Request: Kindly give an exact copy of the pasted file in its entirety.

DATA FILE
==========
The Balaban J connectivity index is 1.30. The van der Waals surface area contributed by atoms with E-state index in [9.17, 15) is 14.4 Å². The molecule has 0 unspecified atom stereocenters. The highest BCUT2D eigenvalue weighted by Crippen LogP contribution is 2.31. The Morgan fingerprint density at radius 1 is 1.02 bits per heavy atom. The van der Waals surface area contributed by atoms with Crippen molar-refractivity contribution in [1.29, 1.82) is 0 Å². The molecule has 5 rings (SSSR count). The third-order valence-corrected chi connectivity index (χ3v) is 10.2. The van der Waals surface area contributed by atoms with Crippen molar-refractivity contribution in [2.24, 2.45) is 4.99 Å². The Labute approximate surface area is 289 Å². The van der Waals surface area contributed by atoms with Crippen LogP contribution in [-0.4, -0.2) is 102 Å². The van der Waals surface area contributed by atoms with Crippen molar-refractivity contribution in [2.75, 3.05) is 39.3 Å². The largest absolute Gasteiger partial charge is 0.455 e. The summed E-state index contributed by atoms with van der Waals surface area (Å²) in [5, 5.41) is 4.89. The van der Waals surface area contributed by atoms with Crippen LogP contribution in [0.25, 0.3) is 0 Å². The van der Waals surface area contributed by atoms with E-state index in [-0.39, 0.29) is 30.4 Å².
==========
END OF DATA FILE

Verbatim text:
The Balaban J connectivity index is 1.30. The van der Waals surface area contributed by atoms with E-state index in [9.17, 15) is 14.4 Å². The molecule has 0 unspecified atom stereocenters. The highest BCUT2D eigenvalue weighted by Crippen LogP contribution is 2.31. The Morgan fingerprint density at radius 1 is 1.02 bits per heavy atom. The van der Waals surface area contributed by atoms with Crippen molar-refractivity contribution in [1.29, 1.82) is 0 Å². The molecule has 5 rings (SSSR count). The third-order valence-corrected chi connectivity index (χ3v) is 10.2. The van der Waals surface area contributed by atoms with Crippen molar-refractivity contribution in [2.24, 2.45) is 4.99 Å². The Labute approximate surface area is 289 Å². The van der Waals surface area contributed by atoms with Crippen LogP contribution in [-0.4, -0.2) is 102 Å². The van der Waals surface area contributed by atoms with Crippen molar-refractivity contribution in [2.75, 3.05) is 39.3 Å². The largest absolute Gasteiger partial charge is 0.455 e. The summed E-state index contributed by atoms with van der Waals surface area (Å²) in [5, 5.41) is 4.89. The van der Waals surface area contributed by atoms with Crippen LogP contribution in [0.25, 0.3) is 0 Å². The van der Waals surface area contributed by atoms with E-state index in [-0.39, 0.29) is 30.4 Å².